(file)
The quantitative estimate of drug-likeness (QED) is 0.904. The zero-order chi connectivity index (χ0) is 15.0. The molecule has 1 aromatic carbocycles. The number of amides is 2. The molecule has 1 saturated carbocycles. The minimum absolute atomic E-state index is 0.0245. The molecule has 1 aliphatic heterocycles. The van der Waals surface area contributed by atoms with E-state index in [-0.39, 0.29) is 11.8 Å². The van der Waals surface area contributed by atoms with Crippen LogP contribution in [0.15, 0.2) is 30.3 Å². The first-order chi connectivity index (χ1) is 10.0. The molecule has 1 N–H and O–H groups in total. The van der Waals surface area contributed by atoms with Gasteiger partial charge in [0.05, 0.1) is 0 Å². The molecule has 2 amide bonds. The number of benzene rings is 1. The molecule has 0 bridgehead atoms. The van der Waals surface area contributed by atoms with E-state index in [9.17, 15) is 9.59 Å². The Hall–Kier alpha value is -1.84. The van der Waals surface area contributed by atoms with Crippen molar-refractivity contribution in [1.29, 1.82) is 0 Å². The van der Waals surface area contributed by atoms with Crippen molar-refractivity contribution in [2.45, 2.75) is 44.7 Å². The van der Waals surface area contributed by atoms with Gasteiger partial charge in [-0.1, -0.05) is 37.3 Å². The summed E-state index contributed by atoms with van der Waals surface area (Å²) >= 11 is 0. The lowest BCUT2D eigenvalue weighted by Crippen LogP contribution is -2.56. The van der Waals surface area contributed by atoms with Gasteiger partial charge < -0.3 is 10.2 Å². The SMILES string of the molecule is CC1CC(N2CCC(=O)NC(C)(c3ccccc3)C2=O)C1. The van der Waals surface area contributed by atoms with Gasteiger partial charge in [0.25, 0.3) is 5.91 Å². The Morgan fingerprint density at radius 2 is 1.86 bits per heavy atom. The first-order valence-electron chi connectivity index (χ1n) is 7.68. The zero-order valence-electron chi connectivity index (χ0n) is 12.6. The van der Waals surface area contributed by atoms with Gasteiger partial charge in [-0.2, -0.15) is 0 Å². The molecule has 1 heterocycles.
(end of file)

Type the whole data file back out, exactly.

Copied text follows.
The quantitative estimate of drug-likeness (QED) is 0.904. The zero-order chi connectivity index (χ0) is 15.0. The molecule has 1 aromatic carbocycles. The number of amides is 2. The molecule has 1 saturated carbocycles. The minimum absolute atomic E-state index is 0.0245. The molecule has 1 aliphatic heterocycles. The van der Waals surface area contributed by atoms with E-state index in [-0.39, 0.29) is 11.8 Å². The van der Waals surface area contributed by atoms with Crippen LogP contribution in [0.15, 0.2) is 30.3 Å². The first-order chi connectivity index (χ1) is 10.0. The molecule has 1 N–H and O–H groups in total. The van der Waals surface area contributed by atoms with Gasteiger partial charge in [0.05, 0.1) is 0 Å². The molecule has 2 amide bonds. The number of benzene rings is 1. The molecule has 0 bridgehead atoms. The van der Waals surface area contributed by atoms with E-state index in [9.17, 15) is 9.59 Å². The Hall–Kier alpha value is -1.84. The van der Waals surface area contributed by atoms with Crippen molar-refractivity contribution in [1.29, 1.82) is 0 Å². The van der Waals surface area contributed by atoms with Crippen molar-refractivity contribution in [2.45, 2.75) is 44.7 Å². The van der Waals surface area contributed by atoms with Gasteiger partial charge in [-0.1, -0.05) is 37.3 Å². The summed E-state index contributed by atoms with van der Waals surface area (Å²) >= 11 is 0. The lowest BCUT2D eigenvalue weighted by Crippen LogP contribution is -2.56. The van der Waals surface area contributed by atoms with Gasteiger partial charge < -0.3 is 10.2 Å². The SMILES string of the molecule is CC1CC(N2CCC(=O)NC(C)(c3ccccc3)C2=O)C1. The van der Waals surface area contributed by atoms with Gasteiger partial charge in [0.25, 0.3) is 5.91 Å². The Morgan fingerprint density at radius 2 is 1.86 bits per heavy atom. The first-order valence-electron chi connectivity index (χ1n) is 7.68. The zero-order valence-electron chi connectivity index (χ0n) is 12.6. The van der Waals surface area contributed by atoms with Gasteiger partial charge in [-0.2, -0.15) is 0 Å². The molecule has 1 heterocycles.